One of the most logistically complex projects being undertaken in spaceflight is gaining momentum. Orbital Sciences is starting hardware testing for the Taurus II rocket it is developing as part of NASA's bid to draft private companies into its effort to replace the launch capacity that will be lost when the Space Shuttle fleet is retired in a year's time.
Orbital has a long history of developing systems based on existing technologies. Its Minotaur I launcher is a four-stage solid fuel rocket whose first and second stages are motors from decommissioned Minuteman intercontinental ballistic missiles, available owing to US-Soviet arms reduction treaties. Similarly, Minotaur IV - capable of launching payloads beyond Earth orbit - uses three US government-furnished solid rocket motors from decommissioned Peacekeeper ICBMs and a commercial solid rocket upper stage.
But Taurus II and Cygnus rely on key components brought in from a United Nations of suppliers. Taurus II's first-stage engines are provided by US company Aerojet. Now called AJ26-58/59, they were designed by Samara, Russia-based Kuznetsov and designated NK-33. Taurus II's first-stage fuel tanks are being built in Ukraine.
To build the Cygnus cargo capsule, Orbital has placed its largest-ever order with Thales Alenia Space, for the nine pressurised modules it will use for a March 2011 Taurus II-Cygnus demonstration mission to the International Space Station for NASA's Commercial Orbital Transportation Services (COTS) programme and also for work it is undertaking to meet a NASA Commercial Resupply Services contract.
Other international elements in the Cygnus design are its Dutch Space solar arrays and proximity operations hardware as used by Japan Aerospace Exploration Agency's H-II transfer vehicle, which has already flown.
Cygnus could also be developed as a crew transport capsule, with the addition of a life-support system, heat shield and parachutes. Such a capsule would also need a launch abort system, but Orbital is working on one for the Orion crew exploration vehicle that features in NASA's Moon return planning.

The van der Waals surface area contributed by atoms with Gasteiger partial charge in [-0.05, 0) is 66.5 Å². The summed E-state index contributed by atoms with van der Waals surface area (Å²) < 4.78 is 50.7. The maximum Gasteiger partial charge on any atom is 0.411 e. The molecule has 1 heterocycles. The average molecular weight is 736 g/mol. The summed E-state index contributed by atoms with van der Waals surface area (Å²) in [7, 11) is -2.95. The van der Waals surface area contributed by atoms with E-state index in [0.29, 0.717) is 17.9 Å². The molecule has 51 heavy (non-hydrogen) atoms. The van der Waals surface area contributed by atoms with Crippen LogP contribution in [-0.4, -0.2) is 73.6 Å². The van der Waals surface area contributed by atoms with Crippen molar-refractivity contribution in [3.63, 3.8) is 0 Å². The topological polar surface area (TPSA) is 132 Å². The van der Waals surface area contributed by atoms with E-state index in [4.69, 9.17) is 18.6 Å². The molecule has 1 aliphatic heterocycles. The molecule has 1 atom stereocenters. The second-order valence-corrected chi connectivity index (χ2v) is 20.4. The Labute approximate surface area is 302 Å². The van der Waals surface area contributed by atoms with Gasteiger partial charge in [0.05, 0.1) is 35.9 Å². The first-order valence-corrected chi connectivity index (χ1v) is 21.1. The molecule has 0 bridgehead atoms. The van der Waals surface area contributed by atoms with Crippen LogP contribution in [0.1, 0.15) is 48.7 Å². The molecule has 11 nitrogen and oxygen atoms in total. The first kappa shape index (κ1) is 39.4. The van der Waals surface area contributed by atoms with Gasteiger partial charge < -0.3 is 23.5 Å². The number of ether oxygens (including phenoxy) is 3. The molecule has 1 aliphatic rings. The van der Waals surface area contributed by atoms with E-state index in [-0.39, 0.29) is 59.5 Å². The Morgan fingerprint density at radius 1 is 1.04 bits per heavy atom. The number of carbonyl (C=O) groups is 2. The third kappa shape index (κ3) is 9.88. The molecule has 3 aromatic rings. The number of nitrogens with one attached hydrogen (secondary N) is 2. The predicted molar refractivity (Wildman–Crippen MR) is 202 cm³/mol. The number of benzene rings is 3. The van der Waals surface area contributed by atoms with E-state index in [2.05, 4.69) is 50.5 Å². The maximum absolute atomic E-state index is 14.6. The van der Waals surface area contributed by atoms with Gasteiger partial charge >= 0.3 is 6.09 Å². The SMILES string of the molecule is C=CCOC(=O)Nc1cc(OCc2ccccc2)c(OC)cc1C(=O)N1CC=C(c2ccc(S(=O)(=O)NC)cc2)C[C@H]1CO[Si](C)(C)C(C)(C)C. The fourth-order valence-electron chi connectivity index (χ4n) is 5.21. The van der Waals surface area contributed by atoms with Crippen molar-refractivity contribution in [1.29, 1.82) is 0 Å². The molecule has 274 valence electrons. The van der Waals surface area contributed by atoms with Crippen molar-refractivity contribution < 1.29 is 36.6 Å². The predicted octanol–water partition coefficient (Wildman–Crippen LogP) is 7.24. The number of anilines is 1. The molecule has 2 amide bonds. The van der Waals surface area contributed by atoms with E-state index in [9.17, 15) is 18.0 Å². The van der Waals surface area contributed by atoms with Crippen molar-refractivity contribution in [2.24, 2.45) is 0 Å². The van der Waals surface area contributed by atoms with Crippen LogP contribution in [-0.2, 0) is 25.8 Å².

Orbital's COTS mission to the International Space Station was set for December 2010, to carry unpressurised cargo. But a change to pressurised cargo "significantly increased the complexity and cost", and put the mission back to March 2011, says Orbital's advanced programmes group general manager Antonio Elias.
Taurus II first-stage engine testing will begin imminently, in Russia, and be followed by work at NASA's Stennis Space Center. Testing of the second-stage solid rocket motor could begin shortly or in November in the USA.
Elias adds: "We did not intend to do testing in Russia, [but] they offered a good price." He says, however, that US technology export control laws are not the biggest problem Orbital faces in its test programme - the key issue is "time zone difference".
Taurus II will be built at Virginia's Mid-Atlantic regional spaceport, where it will be launched. Factory construction is under way and pylons are being driven up to 40m (130ft) into the ground to support the launch pad, which is being built on sandy soil at sea level.
Orbital's proposal for NASA's Commercial Crew Development programme crew launch competition, calls for a modified Cygnus capsule to be launched from Mid-Atlantic by Taurus II.
Whether NASA fully develops crew transport or not, Orbital will have a new rocket for its family and the ISS will likely need Cygnus cargo delivery until 2020.